Many different types of products are eligible for organic certification, although some products do have more stringent certifying criteria than others. That said, individuals looking to break into the organic industry have plenty of product choices to choose from. Even better, most product sectors of the organic industry continue to grow. Consumers really do want organic products.
If you're interested in the National Organic Program (NOP) USDA organic certification process in general, read the following:
Almost all foods and beverages, with few exceptions can be certified organic. Additionally, organic certification guidelines for food are well laid out, so it's easier to deal with organic food and beverage certification than it is to deal with other certifications. Good news; especially since organic food sales are growing at an impressive rate.
Food and beverages that can be certified organic include whole fresh produce, alcohol, coffee, tea, edible flowers, wild crops, grains, meat and more. Processors and handlers may also manufacture organic food items, for example pizza or jam.
Flowers and plants are becoming a popular category of organic goods. Green weddings and other eco-friendly events are on the rise and people want fresh organic cut flowers. Additionally, plant starts for home gardens and other landscapes are gaining in popularity.
Herbs, flowering bulbs, cut flowers, plant starts and trees all fall under this category. Sometimes this organic category mingles with the food or garden category. For example, organic edible flowers and wheatgrass are becoming more commonplace.
NOP has specific criteria for agricultural products in place, so certification for flowers and plants is cut and dry.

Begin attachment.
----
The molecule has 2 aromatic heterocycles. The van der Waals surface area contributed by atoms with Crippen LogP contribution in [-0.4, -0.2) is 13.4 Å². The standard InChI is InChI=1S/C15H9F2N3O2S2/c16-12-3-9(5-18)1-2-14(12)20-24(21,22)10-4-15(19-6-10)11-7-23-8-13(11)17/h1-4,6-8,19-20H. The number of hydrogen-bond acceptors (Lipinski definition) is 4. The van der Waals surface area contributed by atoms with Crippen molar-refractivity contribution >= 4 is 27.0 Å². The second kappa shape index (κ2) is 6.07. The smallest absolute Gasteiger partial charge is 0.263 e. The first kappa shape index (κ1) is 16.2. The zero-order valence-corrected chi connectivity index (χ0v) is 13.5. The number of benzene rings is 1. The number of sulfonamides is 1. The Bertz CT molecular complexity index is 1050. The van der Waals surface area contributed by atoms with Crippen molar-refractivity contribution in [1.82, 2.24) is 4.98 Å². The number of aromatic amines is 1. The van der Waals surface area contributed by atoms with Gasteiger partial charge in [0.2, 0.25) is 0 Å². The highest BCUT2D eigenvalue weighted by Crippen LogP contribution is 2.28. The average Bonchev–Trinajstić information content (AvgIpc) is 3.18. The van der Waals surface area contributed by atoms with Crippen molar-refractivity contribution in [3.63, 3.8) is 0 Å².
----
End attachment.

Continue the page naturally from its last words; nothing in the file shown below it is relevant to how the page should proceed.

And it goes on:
Example organic flower and plant companies:
Organic restaurants are a growing category in the organic industry. On the up side, since organic food is continually gaining in popularity, there's some nice opportunity for growth in the organic restaurant sector. In fact, a recent consumer survey shows that consumers are willing to pay more for organic and eco-friendly dining.
On the flip side though, organic restaurant owners may face challenges due to costs and the inconsistency of the organic restaurant certification process.
Learn more about organic restaurants:
- Challenges of running an organic restaurant
- Do restaurants need to be certified to serve organic food?
Examples of organic restaurants:
Organic textiles, including natural fibers, such as cotton, wool, flax and other fiber materials can be used to make countless products, such as clothing, bedding, toys, furniture and much more.
There are few organic textile processing and manufacturing standards in place. You'll have to speak with your personal accredited certifying agent to get all the fine details. Keep in mind that NOP standards apply to organic fibers, not off-farm treatment of raw organic fibers or the end products made with organic fibers.
Organic textile companies:
Organic baby toys in particular, are becoming very popular as parents and parents-to-be worry more about the chemicals their children are exposed to. Most organic toys fall under the soft toy category and are made with certified organic materials such as cotton and wool.